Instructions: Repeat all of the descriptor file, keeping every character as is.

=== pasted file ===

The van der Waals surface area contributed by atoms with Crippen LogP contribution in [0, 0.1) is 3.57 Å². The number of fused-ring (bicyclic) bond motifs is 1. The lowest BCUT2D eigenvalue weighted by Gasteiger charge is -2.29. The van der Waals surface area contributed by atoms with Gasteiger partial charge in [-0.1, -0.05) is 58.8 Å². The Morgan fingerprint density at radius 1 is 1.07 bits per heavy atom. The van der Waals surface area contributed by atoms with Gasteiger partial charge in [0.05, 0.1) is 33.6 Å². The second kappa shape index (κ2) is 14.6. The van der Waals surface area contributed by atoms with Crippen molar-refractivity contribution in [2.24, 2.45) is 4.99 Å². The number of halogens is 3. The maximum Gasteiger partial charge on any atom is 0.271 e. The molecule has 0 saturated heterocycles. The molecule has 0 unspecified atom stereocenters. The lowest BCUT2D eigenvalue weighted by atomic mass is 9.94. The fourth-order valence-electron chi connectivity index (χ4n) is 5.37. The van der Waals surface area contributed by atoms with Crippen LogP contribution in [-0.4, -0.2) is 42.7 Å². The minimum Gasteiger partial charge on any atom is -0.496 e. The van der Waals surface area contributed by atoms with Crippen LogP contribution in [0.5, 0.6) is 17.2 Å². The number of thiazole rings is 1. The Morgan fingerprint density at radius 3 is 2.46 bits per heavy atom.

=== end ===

The van der Waals surface area contributed by atoms with Crippen LogP contribution in [0, 0.1) is 3.57 Å². The number of fused-ring (bicyclic) bond motifs is 1. The lowest BCUT2D eigenvalue weighted by Gasteiger charge is -2.29. The van der Waals surface area contributed by atoms with Gasteiger partial charge in [-0.1, -0.05) is 58.8 Å². The Morgan fingerprint density at radius 1 is 1.07 bits per heavy atom. The van der Waals surface area contributed by atoms with Gasteiger partial charge in [0.05, 0.1) is 33.6 Å². The second kappa shape index (κ2) is 14.6. The van der Waals surface area contributed by atoms with Crippen molar-refractivity contribution in [2.24, 2.45) is 4.99 Å². The number of halogens is 3. The maximum Gasteiger partial charge on any atom is 0.271 e. The molecule has 0 saturated heterocycles. The molecule has 0 unspecified atom stereocenters. The lowest BCUT2D eigenvalue weighted by atomic mass is 9.94. The fourth-order valence-electron chi connectivity index (χ4n) is 5.37. The van der Waals surface area contributed by atoms with Crippen LogP contribution in [-0.4, -0.2) is 42.7 Å². The minimum Gasteiger partial charge on any atom is -0.496 e. The van der Waals surface area contributed by atoms with Crippen LogP contribution in [0.5, 0.6) is 17.2 Å². The number of thiazole rings is 1. The Morgan fingerprint density at radius 3 is 2.46 bits per heavy atom.